Bucky Larson: Born To Be A Star
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Bucky Larson: Born To Be A Star

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Bucky Larson: Born To Be A Star

Director: Tom Brady
Runtime: 96 minutes
Rating: R
Cast: Nick Swardson, Christina Ricci, Don Johnson

In the dire new Happy Madison movie Bucky Larson: Born To Be A Star, obligatory love interest Christina Ricci describes herself as “banished” to a chintzy little diner where her dreams of being a big-time waitress died an unmourned death. It’s easy to see the actress behind the role: Ricci’s part here represents a seemingly permanent banishment from the A-list. It’s less a performance than an enduring embarrassment. Bucky Larson can’t even get the “arbitrary” part of the “arbitrary love interest” right; to its detriment, the film takes Ricci’s dreams of being a glamorous waitress so seriously that it throws off the story’s balance. Ditto her romantic relationship with a gawky overgrown child (Nick Swardson, who also co-wrote) with grotesquely small genitalia. Apparently no one told Ricci she was acting in a comedy, not a touching drama about a young woman overcoming a formative trauma to achieve her dreams.

In a lead performance that answers questions of his viability as a cinematic leading man with a resounding, “Oh, hell no!”, Nick Swardson stars as a big-hearted Iowa misfit with buck teeth, a bowl haircut, and little ambition. His life is turned upside down when he discovers that his seemingly wholesome parents have a secret history as major porn stars of the 1970s. Filled with a delusional sense of destiny, Swardson attempts to make it in the porn industry, in spite of his microscopic cock, complete lack of sexual experience, and inability to understand movies, sex, life, the entertainment industry, the world around him, and language: He’s essentially a child in a man’s body, which lends an element of symbolic pedophilia to a romance that would already be creepy under the best of circumstances.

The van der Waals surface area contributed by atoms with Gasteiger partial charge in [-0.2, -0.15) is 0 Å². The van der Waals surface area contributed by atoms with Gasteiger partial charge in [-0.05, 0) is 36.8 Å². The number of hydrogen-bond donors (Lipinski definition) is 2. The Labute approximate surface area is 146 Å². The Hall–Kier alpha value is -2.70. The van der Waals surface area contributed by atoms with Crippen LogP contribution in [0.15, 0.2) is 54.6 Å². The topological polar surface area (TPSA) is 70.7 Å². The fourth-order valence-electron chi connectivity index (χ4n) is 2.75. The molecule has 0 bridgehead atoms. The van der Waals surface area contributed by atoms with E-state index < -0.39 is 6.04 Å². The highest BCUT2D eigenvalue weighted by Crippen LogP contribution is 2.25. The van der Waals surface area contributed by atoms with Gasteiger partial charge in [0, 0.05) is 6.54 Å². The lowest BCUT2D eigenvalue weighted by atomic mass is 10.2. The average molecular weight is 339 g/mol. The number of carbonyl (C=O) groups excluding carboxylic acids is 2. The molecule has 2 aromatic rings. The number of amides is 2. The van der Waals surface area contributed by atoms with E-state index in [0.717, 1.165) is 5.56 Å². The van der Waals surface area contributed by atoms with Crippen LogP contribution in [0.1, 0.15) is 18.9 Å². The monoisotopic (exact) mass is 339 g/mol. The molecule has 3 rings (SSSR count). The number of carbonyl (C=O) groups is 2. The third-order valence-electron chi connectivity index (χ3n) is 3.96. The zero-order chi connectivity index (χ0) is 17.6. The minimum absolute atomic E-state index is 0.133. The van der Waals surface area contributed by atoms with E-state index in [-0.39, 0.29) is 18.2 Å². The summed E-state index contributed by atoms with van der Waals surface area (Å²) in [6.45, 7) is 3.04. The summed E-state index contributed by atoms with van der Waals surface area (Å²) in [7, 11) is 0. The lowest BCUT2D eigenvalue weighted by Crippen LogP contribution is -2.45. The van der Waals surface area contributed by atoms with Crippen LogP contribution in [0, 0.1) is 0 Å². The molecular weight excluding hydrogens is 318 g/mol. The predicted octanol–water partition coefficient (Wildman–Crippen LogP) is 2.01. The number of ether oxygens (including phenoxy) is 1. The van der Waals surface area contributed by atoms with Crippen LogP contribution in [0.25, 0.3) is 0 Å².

Is there a staler target for satire than the porn industry? Is there any humor left to be gleaned from describing X-rated acts in G-rated language? Bucky Larson suggests there isn’t, yet it plunges ahead all the same, powered by little more than co-writer and Happy Madison capo Adam Sandler, who stubbornly insists that silly accents and stupid haircuts are inherently funny. (See also: Little Nicky.) In true Happy Madison tradition, Bucky Larson undercuts the scatological slapstick shenanigans with a heaping helping of corn. It isn’t enough for us to laugh at Swardson: We’re asked to feel for him as well, without being given any reason to do so.